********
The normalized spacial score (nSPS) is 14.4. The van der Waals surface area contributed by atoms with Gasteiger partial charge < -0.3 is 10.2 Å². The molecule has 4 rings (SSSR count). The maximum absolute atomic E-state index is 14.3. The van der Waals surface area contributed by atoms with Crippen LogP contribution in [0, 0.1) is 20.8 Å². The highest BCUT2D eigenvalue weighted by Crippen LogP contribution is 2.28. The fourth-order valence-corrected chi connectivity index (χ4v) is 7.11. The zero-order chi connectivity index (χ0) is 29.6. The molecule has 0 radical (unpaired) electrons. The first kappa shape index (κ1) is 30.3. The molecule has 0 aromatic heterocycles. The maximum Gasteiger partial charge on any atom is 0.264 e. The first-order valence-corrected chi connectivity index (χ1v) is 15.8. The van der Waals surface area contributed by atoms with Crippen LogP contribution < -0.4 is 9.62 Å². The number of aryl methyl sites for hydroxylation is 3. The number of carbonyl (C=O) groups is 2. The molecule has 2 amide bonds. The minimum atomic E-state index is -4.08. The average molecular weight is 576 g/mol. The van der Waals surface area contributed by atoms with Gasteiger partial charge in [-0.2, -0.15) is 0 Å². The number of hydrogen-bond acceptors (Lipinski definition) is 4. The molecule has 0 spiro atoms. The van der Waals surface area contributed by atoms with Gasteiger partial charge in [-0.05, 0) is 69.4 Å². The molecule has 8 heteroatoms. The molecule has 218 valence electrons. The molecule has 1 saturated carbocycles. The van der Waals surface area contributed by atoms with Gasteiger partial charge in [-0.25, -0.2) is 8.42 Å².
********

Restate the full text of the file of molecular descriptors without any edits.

The normalized spacial score (nSPS) is 14.4. The van der Waals surface area contributed by atoms with Gasteiger partial charge < -0.3 is 10.2 Å². The molecule has 4 rings (SSSR count). The maximum absolute atomic E-state index is 14.3. The van der Waals surface area contributed by atoms with Crippen LogP contribution in [0, 0.1) is 20.8 Å². The highest BCUT2D eigenvalue weighted by Crippen LogP contribution is 2.28. The fourth-order valence-corrected chi connectivity index (χ4v) is 7.11. The zero-order chi connectivity index (χ0) is 29.6. The molecule has 0 radical (unpaired) electrons. The first kappa shape index (κ1) is 30.3. The molecule has 0 aromatic heterocycles. The maximum Gasteiger partial charge on any atom is 0.264 e. The first-order valence-corrected chi connectivity index (χ1v) is 15.8. The van der Waals surface area contributed by atoms with Crippen LogP contribution < -0.4 is 9.62 Å². The number of aryl methyl sites for hydroxylation is 3. The number of carbonyl (C=O) groups is 2. The molecule has 2 amide bonds. The minimum atomic E-state index is -4.08. The average molecular weight is 576 g/mol. The van der Waals surface area contributed by atoms with Gasteiger partial charge in [-0.2, -0.15) is 0 Å². The number of hydrogen-bond acceptors (Lipinski definition) is 4. The molecule has 0 spiro atoms. The van der Waals surface area contributed by atoms with Gasteiger partial charge in [-0.05, 0) is 69.4 Å². The molecule has 8 heteroatoms. The molecule has 218 valence electrons. The molecule has 1 saturated carbocycles. The van der Waals surface area contributed by atoms with Gasteiger partial charge in [-0.25, -0.2) is 8.42 Å².